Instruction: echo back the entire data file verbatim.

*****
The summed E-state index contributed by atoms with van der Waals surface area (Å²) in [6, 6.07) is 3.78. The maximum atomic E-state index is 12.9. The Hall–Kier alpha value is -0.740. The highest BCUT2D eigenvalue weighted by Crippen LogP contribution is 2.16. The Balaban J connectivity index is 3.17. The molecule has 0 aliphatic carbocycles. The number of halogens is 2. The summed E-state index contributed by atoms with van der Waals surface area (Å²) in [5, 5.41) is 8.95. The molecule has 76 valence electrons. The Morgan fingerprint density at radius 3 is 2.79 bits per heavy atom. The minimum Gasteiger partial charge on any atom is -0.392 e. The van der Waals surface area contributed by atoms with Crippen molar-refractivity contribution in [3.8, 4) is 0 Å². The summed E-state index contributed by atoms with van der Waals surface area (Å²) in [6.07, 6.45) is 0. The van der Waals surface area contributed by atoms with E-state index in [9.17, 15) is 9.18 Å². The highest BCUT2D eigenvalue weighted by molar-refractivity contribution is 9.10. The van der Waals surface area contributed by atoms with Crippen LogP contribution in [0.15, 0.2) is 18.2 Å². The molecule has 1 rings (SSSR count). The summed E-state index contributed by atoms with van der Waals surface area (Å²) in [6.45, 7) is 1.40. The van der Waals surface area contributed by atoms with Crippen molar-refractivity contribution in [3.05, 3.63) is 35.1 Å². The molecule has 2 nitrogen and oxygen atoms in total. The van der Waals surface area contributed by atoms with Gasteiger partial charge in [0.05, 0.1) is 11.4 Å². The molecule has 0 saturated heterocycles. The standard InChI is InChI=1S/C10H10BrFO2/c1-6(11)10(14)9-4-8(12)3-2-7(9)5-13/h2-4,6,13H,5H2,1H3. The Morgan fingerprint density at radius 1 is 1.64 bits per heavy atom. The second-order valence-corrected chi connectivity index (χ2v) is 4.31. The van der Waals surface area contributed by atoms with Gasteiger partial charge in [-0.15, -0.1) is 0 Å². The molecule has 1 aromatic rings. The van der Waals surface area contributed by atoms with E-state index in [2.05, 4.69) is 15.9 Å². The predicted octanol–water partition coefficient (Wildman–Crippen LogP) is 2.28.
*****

The summed E-state index contributed by atoms with van der Waals surface area (Å²) in [6, 6.07) is 3.78. The maximum atomic E-state index is 12.9. The Hall–Kier alpha value is -0.740. The highest BCUT2D eigenvalue weighted by Crippen LogP contribution is 2.16. The Balaban J connectivity index is 3.17. The molecule has 0 aliphatic carbocycles. The number of halogens is 2. The summed E-state index contributed by atoms with van der Waals surface area (Å²) in [5, 5.41) is 8.95. The molecule has 76 valence electrons. The Morgan fingerprint density at radius 3 is 2.79 bits per heavy atom. The minimum Gasteiger partial charge on any atom is -0.392 e. The van der Waals surface area contributed by atoms with Crippen molar-refractivity contribution in [3.8, 4) is 0 Å². The summed E-state index contributed by atoms with van der Waals surface area (Å²) in [6.07, 6.45) is 0. The van der Waals surface area contributed by atoms with E-state index in [9.17, 15) is 9.18 Å². The highest BCUT2D eigenvalue weighted by molar-refractivity contribution is 9.10. The van der Waals surface area contributed by atoms with Crippen LogP contribution in [0.15, 0.2) is 18.2 Å². The molecule has 1 rings (SSSR count). The summed E-state index contributed by atoms with van der Waals surface area (Å²) in [6.45, 7) is 1.40. The van der Waals surface area contributed by atoms with Crippen molar-refractivity contribution in [3.05, 3.63) is 35.1 Å². The molecule has 2 nitrogen and oxygen atoms in total. The van der Waals surface area contributed by atoms with Gasteiger partial charge in [0.05, 0.1) is 11.4 Å². The molecule has 0 saturated heterocycles. The standard InChI is InChI=1S/C10H10BrFO2/c1-6(11)10(14)9-4-8(12)3-2-7(9)5-13/h2-4,6,13H,5H2,1H3. The Morgan fingerprint density at radius 1 is 1.64 bits per heavy atom. The second-order valence-corrected chi connectivity index (χ2v) is 4.31. The van der Waals surface area contributed by atoms with Gasteiger partial charge in [-0.15, -0.1) is 0 Å². The molecule has 1 aromatic rings. The van der Waals surface area contributed by atoms with E-state index in [2.05, 4.69) is 15.9 Å². The predicted octanol–water partition coefficient (Wildman–Crippen LogP) is 2.28.